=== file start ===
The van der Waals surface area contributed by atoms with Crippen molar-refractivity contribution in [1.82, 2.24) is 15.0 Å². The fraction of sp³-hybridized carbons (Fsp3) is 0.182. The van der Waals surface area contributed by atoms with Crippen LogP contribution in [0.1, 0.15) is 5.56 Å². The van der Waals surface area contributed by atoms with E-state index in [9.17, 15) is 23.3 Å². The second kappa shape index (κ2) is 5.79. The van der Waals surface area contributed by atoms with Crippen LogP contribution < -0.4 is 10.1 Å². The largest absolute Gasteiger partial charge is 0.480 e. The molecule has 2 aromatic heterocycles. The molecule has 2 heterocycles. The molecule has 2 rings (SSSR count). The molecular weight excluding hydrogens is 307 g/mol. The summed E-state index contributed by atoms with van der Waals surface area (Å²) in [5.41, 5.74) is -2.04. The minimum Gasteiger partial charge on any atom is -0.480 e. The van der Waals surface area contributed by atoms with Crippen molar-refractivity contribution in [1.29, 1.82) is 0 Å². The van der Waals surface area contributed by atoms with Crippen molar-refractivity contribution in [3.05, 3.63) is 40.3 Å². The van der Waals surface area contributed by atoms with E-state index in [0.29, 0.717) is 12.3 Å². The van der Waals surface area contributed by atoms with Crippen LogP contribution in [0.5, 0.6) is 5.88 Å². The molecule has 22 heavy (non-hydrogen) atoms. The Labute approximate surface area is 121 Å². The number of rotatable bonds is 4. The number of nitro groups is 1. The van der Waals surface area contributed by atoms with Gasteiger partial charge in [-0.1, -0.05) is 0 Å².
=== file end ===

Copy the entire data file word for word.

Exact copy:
The van der Waals surface area contributed by atoms with Crippen molar-refractivity contribution in [1.82, 2.24) is 15.0 Å². The fraction of sp³-hybridized carbons (Fsp3) is 0.182. The van der Waals surface area contributed by atoms with Crippen LogP contribution in [0.1, 0.15) is 5.56 Å². The van der Waals surface area contributed by atoms with E-state index in [9.17, 15) is 23.3 Å². The second kappa shape index (κ2) is 5.79. The van der Waals surface area contributed by atoms with Crippen LogP contribution < -0.4 is 10.1 Å². The largest absolute Gasteiger partial charge is 0.480 e. The molecule has 2 aromatic heterocycles. The molecule has 2 heterocycles. The molecule has 2 rings (SSSR count). The molecular weight excluding hydrogens is 307 g/mol. The summed E-state index contributed by atoms with van der Waals surface area (Å²) in [5.41, 5.74) is -2.04. The minimum Gasteiger partial charge on any atom is -0.480 e. The van der Waals surface area contributed by atoms with Crippen molar-refractivity contribution in [1.29, 1.82) is 0 Å². The van der Waals surface area contributed by atoms with Crippen molar-refractivity contribution in [3.05, 3.63) is 40.3 Å². The van der Waals surface area contributed by atoms with E-state index in [0.29, 0.717) is 12.3 Å². The van der Waals surface area contributed by atoms with Crippen LogP contribution in [0.5, 0.6) is 5.88 Å². The molecule has 22 heavy (non-hydrogen) atoms. The Labute approximate surface area is 121 Å². The number of rotatable bonds is 4. The number of nitro groups is 1. The van der Waals surface area contributed by atoms with Gasteiger partial charge in [-0.1, -0.05) is 0 Å².